Before proceeding with this morning’s work, I would like to take a moment to recall the terrible attacks on New York and Washington, DC which took place eleven years ago today. This occasion serves as a sobering reminder of the thousands of innocent people from more than 90 countries lost to these acts of brutality, and the need for the nations of the world to join together in achieving peace and security for all.
The United States welcomes the publication of the IAEA Nuclear Security Report 2012 as contained in document “GOV/2012/41.” We are pleased to see all the progress achieved in strengthening the international nuclear security framework. The continued improvement of individual Member State nuclear security systems strengthens the worldwide ability to prevent, detect, and respond to potential acts of nuclear terrorism. The United States strongly supports the IAEA’s central role in these achievements and its work to implement the Nuclear Security Plan 2010-2013. This year marks the tenth anniversary of the Agency’s activities in nuclear security. The United States values the increased emphasis on nuclear security at the Agency, and we hope the Secretariat will continue to take actions to ensure that the importance of nuclear security is appropriately reflected at the Agency.
Responding to President Obama’s initiative, the United States and other countries raised global nuclear security to the highest level at the April 2010 Washington Nuclear Security Summit and again in March 2012 at the Seoul Nuclear Security Summit. The Summits reaffirmed the essential role of the IAEA in global nuclear security, and advanced a common approach and commitment to nuclear security. Now, more countries are working to strengthen the security of nuclear materials under their control, reduce the threat of nuclear terrorism, and exchange best practices. The Summits reinforced the principle that all states are responsible for ensuring the security of their materials, for seeking assistance if necessary, and for providing assistance if asked.
The United States would like to call attention to recent progress in advancing our ratification of the Amendment to the Convention on the Physical Protection of Nuclear Material (CPPNM). This progress is noted in our response to Director General Amano’s letter encouraging all Member States that have not yet done so to adhere to the Convention and its Amendment as soon as possible. Our response is being made available to all Member States as an INFCIRC. It is our hope that the United States may be able to deposit our instrument with the Agency soon. We urge others to accelerate their ratification processes in order that the only multilateral legally binding agreement dealing with the physical protection of nuclear material can enter into force.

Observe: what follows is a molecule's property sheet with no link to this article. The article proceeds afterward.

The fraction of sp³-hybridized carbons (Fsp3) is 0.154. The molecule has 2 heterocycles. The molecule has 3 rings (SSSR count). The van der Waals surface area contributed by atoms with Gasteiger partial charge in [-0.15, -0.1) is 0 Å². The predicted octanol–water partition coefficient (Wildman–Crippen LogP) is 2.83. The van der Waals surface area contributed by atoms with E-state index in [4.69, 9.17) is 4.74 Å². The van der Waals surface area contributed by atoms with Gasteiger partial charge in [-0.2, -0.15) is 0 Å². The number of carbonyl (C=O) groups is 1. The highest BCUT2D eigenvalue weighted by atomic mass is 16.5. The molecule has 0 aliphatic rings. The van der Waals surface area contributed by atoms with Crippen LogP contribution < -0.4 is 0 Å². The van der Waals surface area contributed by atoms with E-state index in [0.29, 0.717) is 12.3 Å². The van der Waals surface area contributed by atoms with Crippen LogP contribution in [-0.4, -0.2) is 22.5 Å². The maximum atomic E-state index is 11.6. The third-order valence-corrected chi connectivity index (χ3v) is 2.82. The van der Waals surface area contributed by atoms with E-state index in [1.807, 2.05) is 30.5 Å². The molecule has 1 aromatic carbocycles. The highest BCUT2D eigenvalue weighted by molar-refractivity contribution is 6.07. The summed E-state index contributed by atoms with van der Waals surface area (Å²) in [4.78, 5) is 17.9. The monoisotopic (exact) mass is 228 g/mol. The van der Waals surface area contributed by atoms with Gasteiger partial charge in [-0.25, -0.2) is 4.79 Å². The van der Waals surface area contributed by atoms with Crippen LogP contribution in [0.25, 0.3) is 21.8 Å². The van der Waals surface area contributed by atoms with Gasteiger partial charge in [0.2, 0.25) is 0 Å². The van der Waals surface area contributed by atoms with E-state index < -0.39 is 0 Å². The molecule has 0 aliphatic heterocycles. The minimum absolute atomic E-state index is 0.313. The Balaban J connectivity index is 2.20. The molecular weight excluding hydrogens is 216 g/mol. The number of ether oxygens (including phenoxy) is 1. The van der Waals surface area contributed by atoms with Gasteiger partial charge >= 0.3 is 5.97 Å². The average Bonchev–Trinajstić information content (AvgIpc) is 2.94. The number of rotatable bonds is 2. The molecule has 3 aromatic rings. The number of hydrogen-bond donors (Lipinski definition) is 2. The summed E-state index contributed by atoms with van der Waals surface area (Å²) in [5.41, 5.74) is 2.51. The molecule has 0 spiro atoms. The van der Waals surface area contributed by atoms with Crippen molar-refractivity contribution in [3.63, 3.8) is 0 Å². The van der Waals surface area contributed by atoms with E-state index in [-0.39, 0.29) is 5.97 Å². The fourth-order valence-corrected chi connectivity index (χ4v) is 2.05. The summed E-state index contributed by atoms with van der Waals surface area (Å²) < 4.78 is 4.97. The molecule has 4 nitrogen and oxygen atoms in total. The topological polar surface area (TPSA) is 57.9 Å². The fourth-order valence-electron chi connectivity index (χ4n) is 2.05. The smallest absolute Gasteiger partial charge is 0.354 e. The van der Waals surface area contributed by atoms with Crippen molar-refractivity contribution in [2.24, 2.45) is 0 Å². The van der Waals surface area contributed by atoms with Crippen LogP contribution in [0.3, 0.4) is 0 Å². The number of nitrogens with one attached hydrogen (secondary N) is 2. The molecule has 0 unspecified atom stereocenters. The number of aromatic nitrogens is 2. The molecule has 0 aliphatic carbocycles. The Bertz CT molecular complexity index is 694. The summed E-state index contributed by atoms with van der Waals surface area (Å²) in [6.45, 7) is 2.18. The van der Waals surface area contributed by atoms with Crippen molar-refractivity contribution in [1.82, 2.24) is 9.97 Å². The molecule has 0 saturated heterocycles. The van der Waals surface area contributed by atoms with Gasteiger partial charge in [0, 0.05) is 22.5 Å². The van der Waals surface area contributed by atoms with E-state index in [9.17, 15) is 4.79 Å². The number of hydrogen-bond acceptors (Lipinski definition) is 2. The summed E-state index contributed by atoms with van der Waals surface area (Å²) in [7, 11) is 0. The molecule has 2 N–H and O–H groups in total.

The United States strongly supports the Nuclear Security Guidance Committee (NSGC). The NSGC is open to all Member States, and we encourage more states to participate. We welcome the NSGC’s work to prioritize future publications in the Nuclear Security Series, which now consists of three Recommendations publications, six Implementing Guides, and nine Technical Guidance documents. The IAEA should continue to focus on the development of the “top-level” documents.
The United States places high importance on developing an “Implementing Guide” for unauthorized removal of nuclear material and sabotage under INFCIRC/225/Revision 5 on the Physical Protection of Nuclear Material and Nuclear Facilities, and one to promote the sustainability of improvements to nuclear security systems. The United States urges the Agency to initiate work on both of these documents. We are pleased with progress that has been made on the Implementing Guide for Transport, as well as other Guides and we will continue to send our technical experts to collaborate on the development of these important documents. In particular, the “Implementing Guide for Nuclear Security Detection Architectures” will fill a critical gap in advancing nuclear security, and we look forward to its publication in the Nuclear Security Series.
The United States considers the Integrated Nuclear Security Support Plans (INSSPs) to be a valuable tool for Member States, and we encourage more Member States to take advantage of developing an INSSP with the Office of Nuclear Security. We look forward to working with the Agency and Member States to explore ways the Agency could track and report progress on INSSP actions, while respecting the confidentiality requirements of the participating state. We think this will contribute to better sharing of best practices and lessons learned. Since the INSSPs represent a framework of nuclear security activities derived directly from IAEA guidance, the implementation of nuclear security activities in Member States should be linked closely to INSSPs. We commend the efforts of the Office of Nuclear Security to accelerate its plans to work with States on INSSPs.